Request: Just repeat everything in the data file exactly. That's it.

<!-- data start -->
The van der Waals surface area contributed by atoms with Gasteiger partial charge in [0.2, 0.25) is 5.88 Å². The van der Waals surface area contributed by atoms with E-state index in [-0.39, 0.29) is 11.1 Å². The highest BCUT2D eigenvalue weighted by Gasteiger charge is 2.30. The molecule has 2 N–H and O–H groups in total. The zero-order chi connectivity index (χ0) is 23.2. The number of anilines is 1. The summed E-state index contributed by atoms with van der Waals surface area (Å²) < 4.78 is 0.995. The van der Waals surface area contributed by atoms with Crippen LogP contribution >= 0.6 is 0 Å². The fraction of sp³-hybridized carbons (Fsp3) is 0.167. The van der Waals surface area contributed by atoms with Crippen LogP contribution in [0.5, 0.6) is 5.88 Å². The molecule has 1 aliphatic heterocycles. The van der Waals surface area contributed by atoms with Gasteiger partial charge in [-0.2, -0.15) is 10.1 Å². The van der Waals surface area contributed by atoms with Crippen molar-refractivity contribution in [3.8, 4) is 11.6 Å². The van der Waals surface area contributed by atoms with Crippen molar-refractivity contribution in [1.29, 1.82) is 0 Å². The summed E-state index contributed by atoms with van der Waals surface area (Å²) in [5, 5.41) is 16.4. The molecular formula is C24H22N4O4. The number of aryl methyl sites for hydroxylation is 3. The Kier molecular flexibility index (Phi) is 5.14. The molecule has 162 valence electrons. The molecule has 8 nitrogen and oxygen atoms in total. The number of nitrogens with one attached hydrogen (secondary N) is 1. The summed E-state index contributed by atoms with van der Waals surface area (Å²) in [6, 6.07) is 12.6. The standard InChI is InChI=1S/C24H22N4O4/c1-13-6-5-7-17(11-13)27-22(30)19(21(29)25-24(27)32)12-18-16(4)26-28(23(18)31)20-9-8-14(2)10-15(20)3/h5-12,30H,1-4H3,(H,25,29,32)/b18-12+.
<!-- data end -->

The van der Waals surface area contributed by atoms with Gasteiger partial charge in [0.2, 0.25) is 5.88 Å². The van der Waals surface area contributed by atoms with E-state index in [-0.39, 0.29) is 11.1 Å². The highest BCUT2D eigenvalue weighted by Gasteiger charge is 2.30. The molecule has 2 N–H and O–H groups in total. The zero-order chi connectivity index (χ0) is 23.2. The number of anilines is 1. The summed E-state index contributed by atoms with van der Waals surface area (Å²) < 4.78 is 0.995. The van der Waals surface area contributed by atoms with Crippen LogP contribution >= 0.6 is 0 Å². The fraction of sp³-hybridized carbons (Fsp3) is 0.167. The van der Waals surface area contributed by atoms with Crippen LogP contribution in [0.5, 0.6) is 5.88 Å². The molecule has 1 aliphatic heterocycles. The van der Waals surface area contributed by atoms with Gasteiger partial charge in [-0.2, -0.15) is 10.1 Å². The van der Waals surface area contributed by atoms with Crippen molar-refractivity contribution in [3.8, 4) is 11.6 Å². The van der Waals surface area contributed by atoms with Crippen molar-refractivity contribution in [1.29, 1.82) is 0 Å². The summed E-state index contributed by atoms with van der Waals surface area (Å²) in [5, 5.41) is 16.4. The molecular formula is C24H22N4O4. The number of aryl methyl sites for hydroxylation is 3. The Kier molecular flexibility index (Phi) is 5.14. The molecule has 162 valence electrons. The molecule has 8 nitrogen and oxygen atoms in total. The number of nitrogens with one attached hydrogen (secondary N) is 1. The summed E-state index contributed by atoms with van der Waals surface area (Å²) in [6, 6.07) is 12.6. The standard InChI is InChI=1S/C24H22N4O4/c1-13-6-5-7-17(11-13)27-22(30)19(21(29)25-24(27)32)12-18-16(4)26-28(23(18)31)20-9-8-14(2)10-15(20)3/h5-12,30H,1-4H3,(H,25,29,32)/b18-12+.